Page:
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Fast Company Editor Discusses 'Influence Project'

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Fast Company recently ended The Influence Project, an unusual effort with marketing agency Mekanism to find the most influential people online while promoting its own brand.

Along the way, the business magazine had to defend itself against critics who questioned the methodology (it called for participants to spread their links via social networks) and derided the project as a ploy to sell magazines; one even attempted to hijack it.

Fast Company editor Bob Safian spoke to Mediaweek about the goal of the project and the lessons learned.

You had someone actually try to hijack the project. Were you surprised at the intensity of the reaction? We were glad there was intensity of reaction. We knew that controversy and passion often go together online. Some of it is the topic we were trying to set up: who are  the most influential people on the Web. There may be other people who had trouble with the methodology; it might undercut their view of themselves on the Web. But we thought it would be fun. We were experimenting and testing.
 
What did you find? We’ll be doing a report in our November issue where we’ll identify some of those people. We had some high-profile celebrities who participated, like Shaquille O’Neal. He didn’t finish in the top 10. The people who did were generally not household names. I think that’s an appropriate indication of what social media allows. There are people with devoted followings that the mass media don’t necessarily value.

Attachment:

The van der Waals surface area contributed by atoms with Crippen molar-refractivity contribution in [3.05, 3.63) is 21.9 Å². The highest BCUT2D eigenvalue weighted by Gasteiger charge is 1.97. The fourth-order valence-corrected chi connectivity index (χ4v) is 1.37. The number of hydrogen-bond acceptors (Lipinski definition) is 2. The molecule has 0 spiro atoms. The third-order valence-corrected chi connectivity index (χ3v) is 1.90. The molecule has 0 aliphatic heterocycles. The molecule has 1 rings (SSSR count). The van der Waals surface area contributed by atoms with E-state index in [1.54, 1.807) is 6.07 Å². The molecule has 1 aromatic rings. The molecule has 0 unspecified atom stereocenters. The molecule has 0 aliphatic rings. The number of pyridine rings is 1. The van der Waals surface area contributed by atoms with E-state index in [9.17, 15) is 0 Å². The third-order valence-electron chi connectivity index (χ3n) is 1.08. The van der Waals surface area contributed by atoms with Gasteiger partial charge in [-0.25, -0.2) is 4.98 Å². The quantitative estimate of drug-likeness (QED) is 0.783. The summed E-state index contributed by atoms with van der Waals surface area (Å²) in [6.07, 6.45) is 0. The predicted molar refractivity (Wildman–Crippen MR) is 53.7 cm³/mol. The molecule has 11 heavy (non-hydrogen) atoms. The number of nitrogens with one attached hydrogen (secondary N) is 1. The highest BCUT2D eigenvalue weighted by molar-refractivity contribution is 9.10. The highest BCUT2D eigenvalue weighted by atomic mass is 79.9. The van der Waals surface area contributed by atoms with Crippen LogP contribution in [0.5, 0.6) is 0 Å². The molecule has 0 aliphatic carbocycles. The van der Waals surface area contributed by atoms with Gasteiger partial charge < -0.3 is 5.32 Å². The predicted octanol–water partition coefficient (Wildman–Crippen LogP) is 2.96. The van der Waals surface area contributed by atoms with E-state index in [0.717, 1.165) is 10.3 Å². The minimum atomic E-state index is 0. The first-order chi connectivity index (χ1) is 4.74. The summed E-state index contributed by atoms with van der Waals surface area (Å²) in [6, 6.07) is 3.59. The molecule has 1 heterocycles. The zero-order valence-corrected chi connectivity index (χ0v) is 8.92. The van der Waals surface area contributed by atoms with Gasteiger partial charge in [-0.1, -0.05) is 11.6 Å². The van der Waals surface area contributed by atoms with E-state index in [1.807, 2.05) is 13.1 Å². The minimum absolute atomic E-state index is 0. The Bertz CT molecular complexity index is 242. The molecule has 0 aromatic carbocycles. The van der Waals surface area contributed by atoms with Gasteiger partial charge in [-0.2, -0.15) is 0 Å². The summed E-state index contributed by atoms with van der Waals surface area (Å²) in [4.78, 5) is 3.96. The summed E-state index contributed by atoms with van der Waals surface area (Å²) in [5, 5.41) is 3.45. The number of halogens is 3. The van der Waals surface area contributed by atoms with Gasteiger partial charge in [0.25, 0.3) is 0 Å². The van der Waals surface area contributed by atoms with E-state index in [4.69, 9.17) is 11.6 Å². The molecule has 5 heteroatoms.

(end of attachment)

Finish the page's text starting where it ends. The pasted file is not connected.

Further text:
What else did the experiment reveal about social media? For businesses that are trying to use social media, there are more varieties of channels than are necessarily utilized. The promise is, instead of spending X million on a 30-second spot, I can spend a fraction of that on YouTube. The challenge is, managing that program is not as simple as calling a network and running a 30-second spot.

What was in this for Fast Company? In terms of exposure, Fast Company had 30,000 participants who signed up [for the project], and users came to the site to endorse some of those people. One of the promises is that every person who participated would have their photo run in the magazine. Hopefully some of those will come back and pick up the magazine. It’s an unconventional test of how to get your brand out to a new constituency. The magazine business has not always done a great job of finding new readers that aren’t already readers of magazines. This seemed a way for us to try to introduce people to a brand they might be interested in. I don’t think this is something most traditional media companies would be embarking on, because the editorial team is essentially overseeing a marketing campaign that would otherwise be the purview of the publisher.

What were some of the zanier ideas that didn’t make it? We wrote an article about Mekanism and the partners guaranteed that a program they did could go viral. We said, ‘Prove it.’ There were a bunch that we weren’t necessarily going to do. One was a [video] series called Business Jesus, where Jesus would be giving business advice. There was another one called WTF Man, where a video character would point out foolish business practices and try to instigate an uprising to change them.

One idea was changing the name of the magazine, right? That wasn’t one that was seriously entertained.